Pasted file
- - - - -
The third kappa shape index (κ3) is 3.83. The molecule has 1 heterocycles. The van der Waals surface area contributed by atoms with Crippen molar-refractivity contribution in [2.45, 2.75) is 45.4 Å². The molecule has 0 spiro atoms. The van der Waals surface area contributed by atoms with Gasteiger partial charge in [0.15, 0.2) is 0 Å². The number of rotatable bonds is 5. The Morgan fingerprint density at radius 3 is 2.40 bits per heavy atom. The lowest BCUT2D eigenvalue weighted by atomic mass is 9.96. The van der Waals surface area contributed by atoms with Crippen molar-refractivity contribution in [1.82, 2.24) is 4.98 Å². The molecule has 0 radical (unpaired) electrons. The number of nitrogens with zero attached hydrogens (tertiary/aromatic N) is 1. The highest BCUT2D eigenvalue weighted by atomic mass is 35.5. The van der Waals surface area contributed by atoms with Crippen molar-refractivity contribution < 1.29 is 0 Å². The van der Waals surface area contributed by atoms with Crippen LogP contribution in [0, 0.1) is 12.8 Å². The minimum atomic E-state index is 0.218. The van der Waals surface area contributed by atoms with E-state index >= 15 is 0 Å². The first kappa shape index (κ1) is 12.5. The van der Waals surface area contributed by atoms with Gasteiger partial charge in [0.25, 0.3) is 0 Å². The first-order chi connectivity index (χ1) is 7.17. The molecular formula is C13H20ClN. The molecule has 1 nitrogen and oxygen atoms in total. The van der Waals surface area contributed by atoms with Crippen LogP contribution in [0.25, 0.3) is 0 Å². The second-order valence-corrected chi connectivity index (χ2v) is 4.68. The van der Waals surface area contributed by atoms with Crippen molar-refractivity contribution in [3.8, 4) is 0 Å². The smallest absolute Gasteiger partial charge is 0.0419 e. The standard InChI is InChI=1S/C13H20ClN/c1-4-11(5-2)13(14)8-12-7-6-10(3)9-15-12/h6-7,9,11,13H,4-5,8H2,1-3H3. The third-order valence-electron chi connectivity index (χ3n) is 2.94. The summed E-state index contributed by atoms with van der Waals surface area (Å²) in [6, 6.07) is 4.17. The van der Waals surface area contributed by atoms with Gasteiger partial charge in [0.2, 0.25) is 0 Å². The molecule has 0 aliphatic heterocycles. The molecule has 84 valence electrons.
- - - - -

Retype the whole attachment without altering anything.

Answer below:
The third kappa shape index (κ3) is 3.83. The molecule has 1 heterocycles. The van der Waals surface area contributed by atoms with Crippen molar-refractivity contribution in [2.45, 2.75) is 45.4 Å². The molecule has 0 spiro atoms. The van der Waals surface area contributed by atoms with Gasteiger partial charge in [0.15, 0.2) is 0 Å². The number of rotatable bonds is 5. The Morgan fingerprint density at radius 3 is 2.40 bits per heavy atom. The lowest BCUT2D eigenvalue weighted by atomic mass is 9.96. The van der Waals surface area contributed by atoms with Crippen molar-refractivity contribution in [1.82, 2.24) is 4.98 Å². The molecule has 0 radical (unpaired) electrons. The number of nitrogens with zero attached hydrogens (tertiary/aromatic N) is 1. The highest BCUT2D eigenvalue weighted by atomic mass is 35.5. The van der Waals surface area contributed by atoms with Crippen molar-refractivity contribution < 1.29 is 0 Å². The van der Waals surface area contributed by atoms with Crippen LogP contribution in [0, 0.1) is 12.8 Å². The minimum atomic E-state index is 0.218. The van der Waals surface area contributed by atoms with E-state index >= 15 is 0 Å². The first kappa shape index (κ1) is 12.5. The van der Waals surface area contributed by atoms with Gasteiger partial charge in [0.25, 0.3) is 0 Å². The first-order chi connectivity index (χ1) is 7.17. The molecular formula is C13H20ClN. The molecule has 1 nitrogen and oxygen atoms in total. The van der Waals surface area contributed by atoms with Crippen LogP contribution in [0.25, 0.3) is 0 Å². The second-order valence-corrected chi connectivity index (χ2v) is 4.68. The van der Waals surface area contributed by atoms with Crippen molar-refractivity contribution in [3.8, 4) is 0 Å². The smallest absolute Gasteiger partial charge is 0.0419 e. The standard InChI is InChI=1S/C13H20ClN/c1-4-11(5-2)13(14)8-12-7-6-10(3)9-15-12/h6-7,9,11,13H,4-5,8H2,1-3H3. The third-order valence-electron chi connectivity index (χ3n) is 2.94. The summed E-state index contributed by atoms with van der Waals surface area (Å²) in [6, 6.07) is 4.17. The van der Waals surface area contributed by atoms with Gasteiger partial charge in [0.2, 0.25) is 0 Å². The molecule has 0 aliphatic heterocycles. The molecule has 84 valence electrons.